"Quietly brilliant," goes its tagline. Shouldn't that be, "quietly in trouble?"
HTC announced on Thursday said its August sales figures totalled $804 million (NT$24 billion) down from around $835 million (NT$25 billion) in July; $31 million less on the month prior.
If you haven't kept up to date with HTC, the firm is in dire need of something -- anything -- to get the company back on its feet again.
Since January, the firm has reported consolidated revenues of a meager $6.98 billion (NT$207.9 billion). The firm's second-quarter earnings alone just over two months ago r, from $585.9 million a year ago to $247.7 million at the last quarterly count.
It's depressing to watch. It's watching a very slow moving car head towards a cliff edge.
Samsung, LG and Apple continue to dominate with a collective 60 percent of the U.S. market, according to. Samsung alone has a quarter of that pie alone. While HTC remains in the top five mobile manufacturers' table, it gained only marginally by 0.4 percent to 6.4 percent of the overall U.S. market.
The truth is: since RIM's falling off the edge of the edge of the top five table earlier this year, HTC rose up the ranks. It wasn't through sheer hard work or exception sales on HTC's part, it was only by chance that the decline of a smartphone rival would result in the table standing switch.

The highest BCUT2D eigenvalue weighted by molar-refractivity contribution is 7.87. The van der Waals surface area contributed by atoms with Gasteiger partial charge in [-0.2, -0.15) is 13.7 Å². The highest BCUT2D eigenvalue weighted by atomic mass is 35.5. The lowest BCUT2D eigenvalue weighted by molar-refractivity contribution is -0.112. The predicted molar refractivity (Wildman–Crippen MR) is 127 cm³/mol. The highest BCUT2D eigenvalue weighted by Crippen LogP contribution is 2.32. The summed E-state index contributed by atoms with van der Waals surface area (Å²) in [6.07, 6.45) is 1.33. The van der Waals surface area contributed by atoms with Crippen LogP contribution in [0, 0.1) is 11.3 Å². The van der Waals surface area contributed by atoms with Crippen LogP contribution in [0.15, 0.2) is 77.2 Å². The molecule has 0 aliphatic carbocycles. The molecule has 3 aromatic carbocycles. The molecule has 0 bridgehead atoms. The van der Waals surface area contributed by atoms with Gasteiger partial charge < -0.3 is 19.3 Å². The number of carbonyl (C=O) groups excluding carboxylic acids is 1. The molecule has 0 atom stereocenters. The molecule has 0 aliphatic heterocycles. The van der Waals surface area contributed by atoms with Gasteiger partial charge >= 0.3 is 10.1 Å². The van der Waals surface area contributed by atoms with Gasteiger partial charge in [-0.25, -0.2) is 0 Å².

One of the likely reasons for August's revenue hit may not actually have much to do with phone sales at all. comScore figures suggest a marginal increase may have brought in some revenue, but investing elsewhere and in other companies may have taken the brunt of it.
Last month, HTC was hit by the OnLive restructuring andfor the privilege of investing. On the same day, the firm in return for a 17.1 percent stake -- or around one-fifth of the social and cloud enterprise applications firm.
HTC generates most of its cash from sales of Android-based devices, but keeps a diverse range of devices and operating systems in a diversity push to appeal to the wider audience.
However, HTC is expected to announce a Windows Phone 8 handset later this month.
"Our plan is to go big on Windows [Phone] 8," said Jason Mackenzie, HTC's president of sales and marketing, to Reuters, but warned the firm would be in for a rocky ride against bigger rivals in the Windows Phone space, particularly Nokia.